HERBERT, Charles (d.1605), of Hadnock, Mon.
Available from Boydell and Brewer
Family and Education
2nd s. of William Herbert† of Coldbrook, nr. Abergavenny, by his 2nd w. Joan, da. of John ap Thomas ap John of Llangatock, nr. Usk, wid. of James ap Watkin of Llandewi Rhydderch; half-bro. of Matthew. m. Joan, 1st da. and coh. of Thomas Huntley of Hadnock, 4s. 4da.
?J.p. Mon. from c.1583.
This Member has not been certainly identified. Herbert’s father, who was duchy of Lancaster receiver in Monmouthshire, may have used his influence to obtain his younger son’s return for the Boroughs. The Hadnock estate, which Herbert owned in right of his wife, was only about two miles from Monmouth.
Herbert was on several occasions involved in riots and disturbances in Monmouthshire, resulting in suits in the Star Chamber. John Morgan, sewer of the chamber, accused him of assault at Abergavenny, declaring that on one occasion he had been attacked whilst in the company of Lady Eleanor Vaughan, despite efforts to protect him by two justices. In 1585, William James, a yeoman of the guard, complained to the Privy Council that he was in danger of his life from attacks by Matthew and Charles Herbert and their followers. Because a justice of the peace supported these allegations, the Council ordered the examination of the offending parties, the two Herberts being in the meantime bound over to keep the peace. Disturbances continued in Monmouthshire, however, and in 1588 William John Proger declared that five of the Herbert family, including Charles, had attacked him and his friends at Abergavenny, had used their influence to get a jury of inquiry wrongfully enpanelled, and had perverted justice at the assizes.1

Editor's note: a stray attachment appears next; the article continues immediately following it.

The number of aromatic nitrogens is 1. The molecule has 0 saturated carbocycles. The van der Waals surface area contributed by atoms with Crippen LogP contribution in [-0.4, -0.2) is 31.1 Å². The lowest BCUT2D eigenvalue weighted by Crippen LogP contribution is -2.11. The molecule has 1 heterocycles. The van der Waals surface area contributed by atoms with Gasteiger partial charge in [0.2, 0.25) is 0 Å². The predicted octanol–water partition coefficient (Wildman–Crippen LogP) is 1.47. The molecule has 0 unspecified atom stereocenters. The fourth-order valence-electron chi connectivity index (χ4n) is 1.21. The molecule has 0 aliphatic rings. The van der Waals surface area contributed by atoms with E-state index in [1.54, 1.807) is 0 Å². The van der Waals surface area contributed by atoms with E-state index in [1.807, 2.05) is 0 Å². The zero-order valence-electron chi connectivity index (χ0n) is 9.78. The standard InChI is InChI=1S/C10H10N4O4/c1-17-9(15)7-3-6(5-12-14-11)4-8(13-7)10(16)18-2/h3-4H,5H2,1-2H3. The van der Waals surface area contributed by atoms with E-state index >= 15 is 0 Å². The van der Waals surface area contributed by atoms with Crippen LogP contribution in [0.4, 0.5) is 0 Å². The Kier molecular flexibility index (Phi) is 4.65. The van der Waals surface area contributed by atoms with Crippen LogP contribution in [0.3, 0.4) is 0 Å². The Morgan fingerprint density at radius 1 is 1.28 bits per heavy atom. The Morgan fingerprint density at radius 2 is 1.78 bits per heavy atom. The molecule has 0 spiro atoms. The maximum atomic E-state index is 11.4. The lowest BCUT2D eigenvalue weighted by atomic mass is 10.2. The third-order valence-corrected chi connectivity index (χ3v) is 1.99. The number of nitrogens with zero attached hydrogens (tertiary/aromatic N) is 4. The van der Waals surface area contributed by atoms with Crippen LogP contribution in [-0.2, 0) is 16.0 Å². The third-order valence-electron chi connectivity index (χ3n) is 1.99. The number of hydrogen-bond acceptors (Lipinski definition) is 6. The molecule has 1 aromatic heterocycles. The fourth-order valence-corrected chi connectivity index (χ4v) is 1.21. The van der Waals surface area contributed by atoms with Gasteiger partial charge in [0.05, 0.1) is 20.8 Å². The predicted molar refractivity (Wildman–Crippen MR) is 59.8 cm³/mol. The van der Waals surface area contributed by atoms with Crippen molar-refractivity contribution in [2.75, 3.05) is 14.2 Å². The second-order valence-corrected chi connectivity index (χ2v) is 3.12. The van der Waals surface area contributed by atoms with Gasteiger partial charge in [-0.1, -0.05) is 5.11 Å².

Charles Herbert signed the oath of association for Monmouthshire in 1584, and was a j.p. in the county from about 1585 to about 1592, when the list marks £10 in lands against his name, a reason for omitting him later. Herbert died early in 1605 in Salisbury Court, Fleet Street, London, where his nuncupative will was made, 16 Feb. His property was to be equally divided between the executors—the widow and the eldest son Giles. Probate was gran